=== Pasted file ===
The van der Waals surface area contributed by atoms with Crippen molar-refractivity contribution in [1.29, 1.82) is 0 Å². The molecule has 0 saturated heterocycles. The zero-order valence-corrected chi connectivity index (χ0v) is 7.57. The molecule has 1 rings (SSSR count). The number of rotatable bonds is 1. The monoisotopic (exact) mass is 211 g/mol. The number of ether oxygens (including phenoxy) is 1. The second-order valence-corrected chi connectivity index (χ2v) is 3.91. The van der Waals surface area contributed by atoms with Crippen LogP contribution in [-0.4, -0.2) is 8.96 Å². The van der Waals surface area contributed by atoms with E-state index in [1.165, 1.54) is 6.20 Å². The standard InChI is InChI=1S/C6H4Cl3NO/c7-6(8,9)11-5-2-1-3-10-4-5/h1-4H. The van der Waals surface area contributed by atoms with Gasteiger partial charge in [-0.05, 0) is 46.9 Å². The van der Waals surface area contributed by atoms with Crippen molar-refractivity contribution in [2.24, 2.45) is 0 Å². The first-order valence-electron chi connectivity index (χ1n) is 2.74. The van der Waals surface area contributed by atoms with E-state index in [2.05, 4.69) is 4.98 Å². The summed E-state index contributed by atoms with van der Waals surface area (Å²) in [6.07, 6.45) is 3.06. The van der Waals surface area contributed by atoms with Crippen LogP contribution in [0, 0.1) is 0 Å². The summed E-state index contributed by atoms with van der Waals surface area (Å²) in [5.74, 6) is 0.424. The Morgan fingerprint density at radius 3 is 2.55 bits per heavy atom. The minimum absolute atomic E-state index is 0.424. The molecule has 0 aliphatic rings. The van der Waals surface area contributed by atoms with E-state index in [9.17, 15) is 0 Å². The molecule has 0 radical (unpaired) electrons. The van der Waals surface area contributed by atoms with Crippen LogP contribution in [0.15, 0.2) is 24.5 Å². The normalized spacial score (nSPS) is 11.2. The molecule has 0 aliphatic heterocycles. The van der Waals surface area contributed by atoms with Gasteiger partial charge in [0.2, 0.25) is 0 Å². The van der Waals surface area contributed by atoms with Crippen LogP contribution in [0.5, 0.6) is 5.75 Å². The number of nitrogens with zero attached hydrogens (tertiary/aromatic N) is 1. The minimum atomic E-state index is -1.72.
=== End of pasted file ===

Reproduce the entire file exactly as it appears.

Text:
The van der Waals surface area contributed by atoms with Crippen molar-refractivity contribution in [1.29, 1.82) is 0 Å². The molecule has 0 saturated heterocycles. The zero-order valence-corrected chi connectivity index (χ0v) is 7.57. The molecule has 1 rings (SSSR count). The number of rotatable bonds is 1. The monoisotopic (exact) mass is 211 g/mol. The number of ether oxygens (including phenoxy) is 1. The second-order valence-corrected chi connectivity index (χ2v) is 3.91. The van der Waals surface area contributed by atoms with Crippen LogP contribution in [-0.4, -0.2) is 8.96 Å². The van der Waals surface area contributed by atoms with E-state index in [1.165, 1.54) is 6.20 Å². The standard InChI is InChI=1S/C6H4Cl3NO/c7-6(8,9)11-5-2-1-3-10-4-5/h1-4H. The van der Waals surface area contributed by atoms with Gasteiger partial charge in [-0.05, 0) is 46.9 Å². The van der Waals surface area contributed by atoms with Crippen molar-refractivity contribution in [2.24, 2.45) is 0 Å². The first-order valence-electron chi connectivity index (χ1n) is 2.74. The van der Waals surface area contributed by atoms with E-state index in [2.05, 4.69) is 4.98 Å². The summed E-state index contributed by atoms with van der Waals surface area (Å²) in [6.07, 6.45) is 3.06. The van der Waals surface area contributed by atoms with Crippen LogP contribution in [0, 0.1) is 0 Å². The summed E-state index contributed by atoms with van der Waals surface area (Å²) in [5.74, 6) is 0.424. The Morgan fingerprint density at radius 3 is 2.55 bits per heavy atom. The minimum absolute atomic E-state index is 0.424. The molecule has 0 aliphatic rings. The van der Waals surface area contributed by atoms with E-state index in [9.17, 15) is 0 Å². The molecule has 0 radical (unpaired) electrons. The van der Waals surface area contributed by atoms with Crippen LogP contribution in [0.15, 0.2) is 24.5 Å². The normalized spacial score (nSPS) is 11.2. The molecule has 0 aliphatic heterocycles. The van der Waals surface area contributed by atoms with Gasteiger partial charge in [0.2, 0.25) is 0 Å². The van der Waals surface area contributed by atoms with Crippen LogP contribution in [0.5, 0.6) is 5.75 Å². The number of nitrogens with zero attached hydrogens (tertiary/aromatic N) is 1. The minimum atomic E-state index is -1.72.